As a bridal designer I get asked many questions about styles of dresses, fabrics and so on but the other day one of my future brides asked me a question that I realised I have never thought about. Where did the concept of the “white wedding” wedding dress come from? Totally at loss as to what to tell her, I decided as a long standing employee of the bridal industry I needed to do my homework and research the tradition of the wedding dress. What I found out was not only interesting but went against all my perceived ideas and notions of the wedding dress.
Firstly we all associate white as the colour of purity and consequently one would assume the reason why, so many of us choose the white gown or a colour from that palette such as ivory, ecru or blush. However, much to my astonishment this is not the case. Originally it was blue that was associated with purity and piety not white.
Why are most Wedding Dresses white?
Philippa of England was the first documented princess to wear a white wedding gown in 1406. In 1559 Mary Queen of Scots also wore a white wedding dress not because of tradition rather because white was her favourite colour. Brides normally got married in any colour . Black was a favourite among the favourites of the Scandinavian brides! Today I find the majority of brides who come in looking for a coloured gown generally, in the end, choose the something from the modern day bridal colour palette, as the coloured gown does not, in today’s society, feel like a wedding dress rather an evening gown. In the same way it is highly unusual to see anyone in a white evening gown at any function.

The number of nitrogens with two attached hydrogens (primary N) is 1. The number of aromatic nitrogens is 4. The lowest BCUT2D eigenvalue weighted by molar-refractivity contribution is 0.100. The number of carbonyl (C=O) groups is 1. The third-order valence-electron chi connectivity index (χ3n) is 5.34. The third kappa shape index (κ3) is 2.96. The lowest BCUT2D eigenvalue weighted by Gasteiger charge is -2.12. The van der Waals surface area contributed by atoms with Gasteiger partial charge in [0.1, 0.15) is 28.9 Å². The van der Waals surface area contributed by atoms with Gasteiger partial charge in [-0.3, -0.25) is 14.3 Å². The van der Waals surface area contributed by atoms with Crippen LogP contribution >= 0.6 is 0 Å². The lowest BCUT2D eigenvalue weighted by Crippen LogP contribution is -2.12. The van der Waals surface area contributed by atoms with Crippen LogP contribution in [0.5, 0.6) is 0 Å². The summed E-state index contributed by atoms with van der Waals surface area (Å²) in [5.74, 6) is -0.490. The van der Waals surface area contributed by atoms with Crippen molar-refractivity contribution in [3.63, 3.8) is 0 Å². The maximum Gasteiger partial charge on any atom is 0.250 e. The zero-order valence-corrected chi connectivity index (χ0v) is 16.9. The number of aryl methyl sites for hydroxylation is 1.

It was Queen Victoria who can be credited with starting the trend of the white gown when she married Albert of Saxe – Coburg in a white dress, going against the members of her court who felt it was much too restrained a colour for such a joyous occasion. Queen Victoria was a fashion icon of her time and a few years after her wedding it was written in a popular lady’s monthly that white was “the most fitting hue” for a bride, “an emblem of the purity and innocence of girlhood, and the unsullied heart she now yields to the chosen one.”
Since then white has been the chosen colour for the traditional wedding dress. Not only that but the contemporary wedding gown is very similar in style to the Victorian fashion with long skirts and fitted bodice.